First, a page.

I have previously taken a number of "Great Courses" series, from "The Teaching Company" - they are almost always excellent, and to be able to get them through Audible, represents very good value.
This course on Time is no exception. Professor Caroll has the perfect voice for explaining complex concepts in physics - slightly geeky sounding, but very easy to listen to, and immediately likeable. While he explains all the concepts he uses, so there is no need to have any background in Physics, I found some grounding helpful, as he gets into some quite complex stuff, fairly quickly.
The lectures cover all aspects of Time, from "why am I always late" to measurement and the "longditude problem", the "block" or "salami" models of time, Relativity, space-time and time dilation, black holes, the early universe, and a lot on thermodynamics! The main question, which the series attempts to answer is "why is there an arrow of time?" going always from the past to the future.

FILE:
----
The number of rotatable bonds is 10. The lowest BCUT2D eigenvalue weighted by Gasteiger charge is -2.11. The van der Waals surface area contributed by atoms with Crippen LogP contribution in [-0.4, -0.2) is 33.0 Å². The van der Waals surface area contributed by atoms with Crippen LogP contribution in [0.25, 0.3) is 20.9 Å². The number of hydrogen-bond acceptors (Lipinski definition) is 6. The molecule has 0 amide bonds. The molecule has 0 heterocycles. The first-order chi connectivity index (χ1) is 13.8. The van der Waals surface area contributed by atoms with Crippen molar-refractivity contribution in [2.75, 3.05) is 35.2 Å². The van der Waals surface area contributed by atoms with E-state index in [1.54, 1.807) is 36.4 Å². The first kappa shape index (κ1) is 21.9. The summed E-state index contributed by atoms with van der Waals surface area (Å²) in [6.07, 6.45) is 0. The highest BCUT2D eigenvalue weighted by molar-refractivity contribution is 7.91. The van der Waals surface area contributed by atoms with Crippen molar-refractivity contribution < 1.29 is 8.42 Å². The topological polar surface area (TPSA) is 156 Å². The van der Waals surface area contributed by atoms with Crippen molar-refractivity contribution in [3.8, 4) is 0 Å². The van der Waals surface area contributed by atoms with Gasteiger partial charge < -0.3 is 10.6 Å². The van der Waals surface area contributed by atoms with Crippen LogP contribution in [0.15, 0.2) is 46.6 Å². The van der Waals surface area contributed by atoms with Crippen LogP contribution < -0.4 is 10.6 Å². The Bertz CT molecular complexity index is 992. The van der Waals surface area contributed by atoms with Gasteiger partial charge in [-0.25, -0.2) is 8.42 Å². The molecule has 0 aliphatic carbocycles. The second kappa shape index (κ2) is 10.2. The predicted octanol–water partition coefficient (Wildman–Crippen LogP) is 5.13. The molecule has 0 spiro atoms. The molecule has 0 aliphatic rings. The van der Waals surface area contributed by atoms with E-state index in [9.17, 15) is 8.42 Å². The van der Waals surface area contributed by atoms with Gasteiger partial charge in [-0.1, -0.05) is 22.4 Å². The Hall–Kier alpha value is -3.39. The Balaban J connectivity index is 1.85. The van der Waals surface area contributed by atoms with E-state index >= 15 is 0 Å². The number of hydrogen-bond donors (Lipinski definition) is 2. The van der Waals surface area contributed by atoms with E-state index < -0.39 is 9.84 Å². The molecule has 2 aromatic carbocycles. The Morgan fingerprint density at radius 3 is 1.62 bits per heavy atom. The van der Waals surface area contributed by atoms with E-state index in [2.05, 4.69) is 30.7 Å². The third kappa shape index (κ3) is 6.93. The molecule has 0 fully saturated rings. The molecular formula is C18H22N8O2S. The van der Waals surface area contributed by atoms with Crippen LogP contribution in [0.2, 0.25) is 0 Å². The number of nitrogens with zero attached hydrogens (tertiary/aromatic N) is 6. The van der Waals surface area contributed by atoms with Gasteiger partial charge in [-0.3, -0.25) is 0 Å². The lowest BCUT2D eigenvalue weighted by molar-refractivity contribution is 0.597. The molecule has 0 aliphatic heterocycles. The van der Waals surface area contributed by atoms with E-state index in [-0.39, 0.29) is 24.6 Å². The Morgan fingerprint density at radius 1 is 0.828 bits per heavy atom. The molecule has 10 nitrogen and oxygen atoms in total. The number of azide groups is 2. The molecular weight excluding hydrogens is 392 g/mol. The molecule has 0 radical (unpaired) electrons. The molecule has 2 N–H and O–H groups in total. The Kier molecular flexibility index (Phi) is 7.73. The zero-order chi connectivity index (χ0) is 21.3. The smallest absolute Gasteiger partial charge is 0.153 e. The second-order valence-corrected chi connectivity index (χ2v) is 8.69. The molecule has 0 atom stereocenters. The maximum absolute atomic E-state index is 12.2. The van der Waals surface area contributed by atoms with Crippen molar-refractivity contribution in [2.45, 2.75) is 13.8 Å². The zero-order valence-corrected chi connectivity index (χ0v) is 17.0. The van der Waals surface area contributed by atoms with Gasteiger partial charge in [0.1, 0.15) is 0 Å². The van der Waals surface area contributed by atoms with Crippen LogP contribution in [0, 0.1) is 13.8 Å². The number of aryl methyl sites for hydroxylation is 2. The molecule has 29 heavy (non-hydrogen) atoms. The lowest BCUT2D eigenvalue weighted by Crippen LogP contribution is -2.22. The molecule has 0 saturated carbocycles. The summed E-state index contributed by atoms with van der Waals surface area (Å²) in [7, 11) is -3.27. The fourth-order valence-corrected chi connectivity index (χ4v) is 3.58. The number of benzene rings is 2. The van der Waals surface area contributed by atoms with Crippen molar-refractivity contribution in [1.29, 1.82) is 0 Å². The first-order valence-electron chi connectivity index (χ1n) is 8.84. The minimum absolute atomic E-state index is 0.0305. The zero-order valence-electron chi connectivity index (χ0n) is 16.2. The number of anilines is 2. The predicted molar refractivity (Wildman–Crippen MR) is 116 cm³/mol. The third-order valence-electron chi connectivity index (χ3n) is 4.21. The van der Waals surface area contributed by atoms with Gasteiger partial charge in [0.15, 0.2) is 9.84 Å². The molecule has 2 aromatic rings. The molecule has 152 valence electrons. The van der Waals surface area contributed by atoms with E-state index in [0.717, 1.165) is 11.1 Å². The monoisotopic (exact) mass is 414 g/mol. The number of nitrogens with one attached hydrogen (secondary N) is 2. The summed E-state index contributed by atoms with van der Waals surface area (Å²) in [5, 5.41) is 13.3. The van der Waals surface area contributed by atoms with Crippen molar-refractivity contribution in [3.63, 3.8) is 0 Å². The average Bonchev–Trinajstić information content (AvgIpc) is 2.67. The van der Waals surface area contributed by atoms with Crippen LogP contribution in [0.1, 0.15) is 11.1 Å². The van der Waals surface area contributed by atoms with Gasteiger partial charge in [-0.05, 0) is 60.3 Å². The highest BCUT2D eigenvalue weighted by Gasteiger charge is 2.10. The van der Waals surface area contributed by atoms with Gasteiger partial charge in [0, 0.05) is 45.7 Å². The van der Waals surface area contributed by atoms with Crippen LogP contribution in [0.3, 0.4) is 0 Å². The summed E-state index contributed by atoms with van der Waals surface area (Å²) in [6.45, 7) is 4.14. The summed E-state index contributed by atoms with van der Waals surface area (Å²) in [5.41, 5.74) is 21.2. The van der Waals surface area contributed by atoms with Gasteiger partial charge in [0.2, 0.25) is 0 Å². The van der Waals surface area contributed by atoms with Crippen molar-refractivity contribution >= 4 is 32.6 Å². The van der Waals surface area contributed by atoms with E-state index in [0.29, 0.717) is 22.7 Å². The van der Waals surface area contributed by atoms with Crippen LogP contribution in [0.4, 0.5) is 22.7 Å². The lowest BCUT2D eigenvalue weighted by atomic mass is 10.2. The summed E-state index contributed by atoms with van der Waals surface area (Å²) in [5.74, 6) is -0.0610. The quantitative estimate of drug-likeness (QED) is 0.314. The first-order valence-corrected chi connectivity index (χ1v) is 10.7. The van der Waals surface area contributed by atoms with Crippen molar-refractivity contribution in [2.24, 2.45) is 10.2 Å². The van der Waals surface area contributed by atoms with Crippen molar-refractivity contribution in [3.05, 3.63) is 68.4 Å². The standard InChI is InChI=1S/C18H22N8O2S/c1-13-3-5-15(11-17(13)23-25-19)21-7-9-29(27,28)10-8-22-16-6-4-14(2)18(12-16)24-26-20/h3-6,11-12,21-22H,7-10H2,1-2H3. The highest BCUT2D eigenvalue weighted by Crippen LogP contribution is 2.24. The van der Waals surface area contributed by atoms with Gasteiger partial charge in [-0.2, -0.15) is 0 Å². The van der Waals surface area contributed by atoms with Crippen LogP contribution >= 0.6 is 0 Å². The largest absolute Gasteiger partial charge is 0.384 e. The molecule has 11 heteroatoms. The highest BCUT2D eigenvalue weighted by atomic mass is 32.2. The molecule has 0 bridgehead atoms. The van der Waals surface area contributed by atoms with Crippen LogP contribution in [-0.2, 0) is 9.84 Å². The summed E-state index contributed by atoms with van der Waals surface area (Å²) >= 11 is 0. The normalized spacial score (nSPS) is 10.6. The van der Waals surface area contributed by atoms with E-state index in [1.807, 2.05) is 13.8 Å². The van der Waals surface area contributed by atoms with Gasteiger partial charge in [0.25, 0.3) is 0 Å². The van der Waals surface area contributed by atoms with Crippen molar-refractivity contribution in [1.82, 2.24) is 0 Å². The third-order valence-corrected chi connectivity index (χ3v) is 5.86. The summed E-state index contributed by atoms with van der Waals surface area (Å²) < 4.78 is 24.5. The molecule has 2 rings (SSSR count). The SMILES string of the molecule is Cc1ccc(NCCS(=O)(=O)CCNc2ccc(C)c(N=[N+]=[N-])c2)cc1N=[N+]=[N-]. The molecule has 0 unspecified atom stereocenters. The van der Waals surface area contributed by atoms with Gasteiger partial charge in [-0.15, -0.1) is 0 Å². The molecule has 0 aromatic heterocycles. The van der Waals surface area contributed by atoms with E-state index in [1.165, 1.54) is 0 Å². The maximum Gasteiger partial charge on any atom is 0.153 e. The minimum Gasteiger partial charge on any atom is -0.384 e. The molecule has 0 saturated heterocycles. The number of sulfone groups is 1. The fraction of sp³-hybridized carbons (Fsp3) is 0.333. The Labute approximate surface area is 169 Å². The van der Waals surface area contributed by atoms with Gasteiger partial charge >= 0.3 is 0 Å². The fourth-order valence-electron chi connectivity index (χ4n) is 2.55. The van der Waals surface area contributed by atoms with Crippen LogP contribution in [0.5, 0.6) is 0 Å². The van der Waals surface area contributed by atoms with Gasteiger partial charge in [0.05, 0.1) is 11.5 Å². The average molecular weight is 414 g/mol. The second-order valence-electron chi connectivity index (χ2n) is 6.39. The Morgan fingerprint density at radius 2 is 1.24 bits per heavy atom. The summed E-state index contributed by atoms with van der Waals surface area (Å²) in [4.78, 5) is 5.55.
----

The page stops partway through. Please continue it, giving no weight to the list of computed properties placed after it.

The various explanations for the arrow of time, (such as the probablistic explanation for the second law of thermodynamics) are prised apart, to show their circularity, such that it seems to come down to explaining the nature of the early universe, and the "past hypothesis". Without giving more away, this becomes the central intellectual puzzle, which drives us on towards the end.
If, like me, you like these kind of "ultimate questions", and you enjoy concepts in Physics, (without delving into Maths), I can thoroughly recommend this course.
I've listened to a few of these course type formats and find it easy to follow. The fact that each lesson is only 30 minutes makes easier to stop and start.
The material was interesting and the tack that the instructor takes to explain it was thought provoking
Other lecture type books
His energy and pace
what a stupid question